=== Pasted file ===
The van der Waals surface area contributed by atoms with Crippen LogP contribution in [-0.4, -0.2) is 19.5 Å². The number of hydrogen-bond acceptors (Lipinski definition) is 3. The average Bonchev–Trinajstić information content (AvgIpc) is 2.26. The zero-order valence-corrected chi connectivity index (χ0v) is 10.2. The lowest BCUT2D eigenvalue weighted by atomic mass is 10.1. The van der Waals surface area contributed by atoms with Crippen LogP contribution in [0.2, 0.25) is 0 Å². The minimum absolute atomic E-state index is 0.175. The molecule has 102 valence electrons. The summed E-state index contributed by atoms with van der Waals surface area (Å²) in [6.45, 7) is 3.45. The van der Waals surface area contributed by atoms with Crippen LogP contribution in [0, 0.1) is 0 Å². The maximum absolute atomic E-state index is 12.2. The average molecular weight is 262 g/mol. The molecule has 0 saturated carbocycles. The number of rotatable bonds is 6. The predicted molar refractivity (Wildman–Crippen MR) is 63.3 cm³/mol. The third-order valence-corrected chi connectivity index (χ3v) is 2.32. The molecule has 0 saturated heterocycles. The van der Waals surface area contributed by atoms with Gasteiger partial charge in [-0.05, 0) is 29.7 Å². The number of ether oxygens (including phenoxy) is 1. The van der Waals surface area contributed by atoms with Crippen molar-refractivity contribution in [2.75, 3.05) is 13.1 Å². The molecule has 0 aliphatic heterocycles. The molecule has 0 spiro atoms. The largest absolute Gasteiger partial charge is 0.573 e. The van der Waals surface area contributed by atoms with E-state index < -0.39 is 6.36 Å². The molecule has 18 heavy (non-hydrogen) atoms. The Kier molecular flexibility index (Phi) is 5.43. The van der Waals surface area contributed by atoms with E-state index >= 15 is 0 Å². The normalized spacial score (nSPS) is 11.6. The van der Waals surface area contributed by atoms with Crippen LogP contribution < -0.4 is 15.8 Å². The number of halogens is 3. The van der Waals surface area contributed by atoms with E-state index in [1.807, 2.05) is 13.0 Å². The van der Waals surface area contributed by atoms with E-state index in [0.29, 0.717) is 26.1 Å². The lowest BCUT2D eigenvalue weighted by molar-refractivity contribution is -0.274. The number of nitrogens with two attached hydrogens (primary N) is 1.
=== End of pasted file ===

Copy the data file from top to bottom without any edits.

The van der Waals surface area contributed by atoms with Crippen LogP contribution in [-0.4, -0.2) is 19.5 Å². The number of hydrogen-bond acceptors (Lipinski definition) is 3. The average Bonchev–Trinajstić information content (AvgIpc) is 2.26. The zero-order valence-corrected chi connectivity index (χ0v) is 10.2. The lowest BCUT2D eigenvalue weighted by atomic mass is 10.1. The van der Waals surface area contributed by atoms with Crippen LogP contribution in [0.2, 0.25) is 0 Å². The minimum absolute atomic E-state index is 0.175. The molecule has 102 valence electrons. The summed E-state index contributed by atoms with van der Waals surface area (Å²) in [6.45, 7) is 3.45. The van der Waals surface area contributed by atoms with Crippen LogP contribution in [0, 0.1) is 0 Å². The maximum absolute atomic E-state index is 12.2. The average molecular weight is 262 g/mol. The molecule has 0 saturated carbocycles. The number of rotatable bonds is 6. The predicted molar refractivity (Wildman–Crippen MR) is 63.3 cm³/mol. The third-order valence-corrected chi connectivity index (χ3v) is 2.32. The molecule has 0 saturated heterocycles. The van der Waals surface area contributed by atoms with Gasteiger partial charge in [-0.05, 0) is 29.7 Å². The number of ether oxygens (including phenoxy) is 1. The van der Waals surface area contributed by atoms with Crippen molar-refractivity contribution in [2.75, 3.05) is 13.1 Å². The molecule has 0 aliphatic heterocycles. The molecule has 0 spiro atoms. The largest absolute Gasteiger partial charge is 0.573 e. The van der Waals surface area contributed by atoms with E-state index < -0.39 is 6.36 Å². The molecule has 18 heavy (non-hydrogen) atoms. The Kier molecular flexibility index (Phi) is 5.43. The van der Waals surface area contributed by atoms with E-state index >= 15 is 0 Å². The normalized spacial score (nSPS) is 11.6. The van der Waals surface area contributed by atoms with Crippen LogP contribution < -0.4 is 15.8 Å². The number of halogens is 3. The van der Waals surface area contributed by atoms with E-state index in [1.807, 2.05) is 13.0 Å². The van der Waals surface area contributed by atoms with E-state index in [0.29, 0.717) is 26.1 Å². The lowest BCUT2D eigenvalue weighted by molar-refractivity contribution is -0.274. The number of nitrogens with two attached hydrogens (primary N) is 1.